Wednesday, October 14, 2020

In Crisis Opportunity: IMF Pandemic Loans Begin Privatization Of The Developing World

mintpressnews  |  The enormous economic dislocation caused by the COVID-19 pandemic offers a unique opportunity to fundamentally alter the structure of society, and the International Monetary Fund (IMF) if using the crisis to implement near-permanent austerity measures across the world.

76 of the 91 loans it has negotiated with 81 nations since the beginning of the worldwide pandemic in March have come attached with demands that countries adopt measures such as deep cuts to public services and pensions — measures that will undoubtedly entail privatization, wage freezes or cuts, or the firing of public sector workers like doctors, nurses, teachers and firefighters.

The principal cheerleader for neoliberal austerity measures across the globe for decades, the IMF has recently (quietly) begun admitting that these policies have not worked and generally make problems like poverty, uneven development, and inequality even worse. Furthermore, they have also failed even to bring the promised economic growth that was meant to counteract these negative effects. In 2016, it described its own policies as “oversold” and earlier summed up its experiments in Latin America as “all pain, no gain.” Thus, its own reports explicitly state its policies do not work.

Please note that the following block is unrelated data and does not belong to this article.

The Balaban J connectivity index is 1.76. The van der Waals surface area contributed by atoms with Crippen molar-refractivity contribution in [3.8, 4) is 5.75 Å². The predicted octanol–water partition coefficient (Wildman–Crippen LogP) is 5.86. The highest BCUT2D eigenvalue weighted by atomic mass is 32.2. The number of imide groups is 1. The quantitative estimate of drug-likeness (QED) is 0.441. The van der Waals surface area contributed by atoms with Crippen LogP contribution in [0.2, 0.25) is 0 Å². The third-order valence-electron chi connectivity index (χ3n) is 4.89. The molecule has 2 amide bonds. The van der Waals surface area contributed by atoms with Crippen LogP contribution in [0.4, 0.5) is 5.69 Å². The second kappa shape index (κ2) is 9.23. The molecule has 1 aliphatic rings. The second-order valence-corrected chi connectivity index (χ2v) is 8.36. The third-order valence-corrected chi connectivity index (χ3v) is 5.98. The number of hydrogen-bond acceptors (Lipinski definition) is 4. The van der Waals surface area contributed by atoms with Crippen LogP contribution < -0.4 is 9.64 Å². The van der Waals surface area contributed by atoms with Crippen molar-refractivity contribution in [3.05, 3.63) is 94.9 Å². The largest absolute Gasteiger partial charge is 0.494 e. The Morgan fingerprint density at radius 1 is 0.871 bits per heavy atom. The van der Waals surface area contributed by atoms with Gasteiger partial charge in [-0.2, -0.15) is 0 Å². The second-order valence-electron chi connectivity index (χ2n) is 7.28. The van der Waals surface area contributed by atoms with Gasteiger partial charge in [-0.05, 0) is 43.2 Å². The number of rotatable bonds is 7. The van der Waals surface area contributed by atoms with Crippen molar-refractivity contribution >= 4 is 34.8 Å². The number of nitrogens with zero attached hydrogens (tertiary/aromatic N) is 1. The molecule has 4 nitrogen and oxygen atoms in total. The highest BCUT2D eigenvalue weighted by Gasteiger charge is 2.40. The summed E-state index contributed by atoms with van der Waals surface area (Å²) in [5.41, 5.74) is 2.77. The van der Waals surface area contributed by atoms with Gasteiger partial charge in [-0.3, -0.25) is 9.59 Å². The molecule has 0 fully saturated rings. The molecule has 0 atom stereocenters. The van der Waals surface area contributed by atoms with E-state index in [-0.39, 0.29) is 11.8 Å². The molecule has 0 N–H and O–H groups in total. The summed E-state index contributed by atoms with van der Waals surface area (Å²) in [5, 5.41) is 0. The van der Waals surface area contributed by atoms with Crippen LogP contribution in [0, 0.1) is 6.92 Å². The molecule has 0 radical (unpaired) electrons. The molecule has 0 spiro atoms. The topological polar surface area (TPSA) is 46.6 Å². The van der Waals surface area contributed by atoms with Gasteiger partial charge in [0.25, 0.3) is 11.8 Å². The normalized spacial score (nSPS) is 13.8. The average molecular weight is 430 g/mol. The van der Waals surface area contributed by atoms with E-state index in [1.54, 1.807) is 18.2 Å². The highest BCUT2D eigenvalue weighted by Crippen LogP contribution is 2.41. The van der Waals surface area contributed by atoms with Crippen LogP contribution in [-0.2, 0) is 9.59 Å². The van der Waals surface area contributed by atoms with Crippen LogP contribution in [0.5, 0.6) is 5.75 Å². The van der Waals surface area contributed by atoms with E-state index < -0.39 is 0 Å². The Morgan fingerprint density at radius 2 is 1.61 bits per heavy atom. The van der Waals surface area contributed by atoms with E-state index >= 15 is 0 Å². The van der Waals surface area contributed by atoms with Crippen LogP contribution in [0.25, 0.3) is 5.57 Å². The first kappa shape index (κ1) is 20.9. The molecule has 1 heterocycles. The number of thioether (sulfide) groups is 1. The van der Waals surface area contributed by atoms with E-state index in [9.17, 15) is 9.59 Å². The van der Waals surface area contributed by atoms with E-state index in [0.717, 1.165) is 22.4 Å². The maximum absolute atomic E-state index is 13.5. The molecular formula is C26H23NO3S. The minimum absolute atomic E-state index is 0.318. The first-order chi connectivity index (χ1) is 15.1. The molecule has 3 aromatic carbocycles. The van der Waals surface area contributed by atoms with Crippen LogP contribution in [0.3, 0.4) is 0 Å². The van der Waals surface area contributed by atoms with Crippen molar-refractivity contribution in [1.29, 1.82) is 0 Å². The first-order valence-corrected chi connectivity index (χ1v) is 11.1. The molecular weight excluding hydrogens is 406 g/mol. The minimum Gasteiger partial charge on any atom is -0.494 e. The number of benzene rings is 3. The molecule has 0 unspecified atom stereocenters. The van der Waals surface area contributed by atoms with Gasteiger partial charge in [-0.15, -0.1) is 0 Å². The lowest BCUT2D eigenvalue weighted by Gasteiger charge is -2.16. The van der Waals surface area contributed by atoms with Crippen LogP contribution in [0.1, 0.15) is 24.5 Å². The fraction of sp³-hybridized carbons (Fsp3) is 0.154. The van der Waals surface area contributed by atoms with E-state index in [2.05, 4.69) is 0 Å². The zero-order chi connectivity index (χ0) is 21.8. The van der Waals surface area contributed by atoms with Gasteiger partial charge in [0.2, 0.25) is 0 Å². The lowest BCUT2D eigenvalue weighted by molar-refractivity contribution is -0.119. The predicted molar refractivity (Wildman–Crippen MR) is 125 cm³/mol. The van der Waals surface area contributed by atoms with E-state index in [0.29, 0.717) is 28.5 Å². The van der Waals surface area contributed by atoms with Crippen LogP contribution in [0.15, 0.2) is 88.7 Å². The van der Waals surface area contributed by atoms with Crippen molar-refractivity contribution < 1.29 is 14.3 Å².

“The IMF has sounded the alarm about a massive spike in inequality in the wake of the pandemic. Yet it is steering countries to pay for pandemic spending by making austerity cuts that will fuel poverty and inequality,” Chema Vera, Interim Executive Director of Oxfam International, said today.

These measures could leave millions of people without access to healthcare or income support while they search for work, and could thwart any hope of sustainable recovery. In taking this approach, the IMF is doing an injustice to its own research. Its head needs to start speaking to its hands.”

Oxfam has identified at least 14 countries that it expects will imminently freeze or cut public sector wages and jobs. Tunisia, for example, has only 13 doctors per 10,000 people. Any cuts to its already scant healthcare system would cripple it in its fight against the coronavirus. “If people can’t afford testing and care for COVID-19 and other health needs, the virus will continue to spread unchecked and more people will die. Out-of-pocket healthcare expenses were a tragedy before the pandemic, and now they are a death sentence,” Vera added.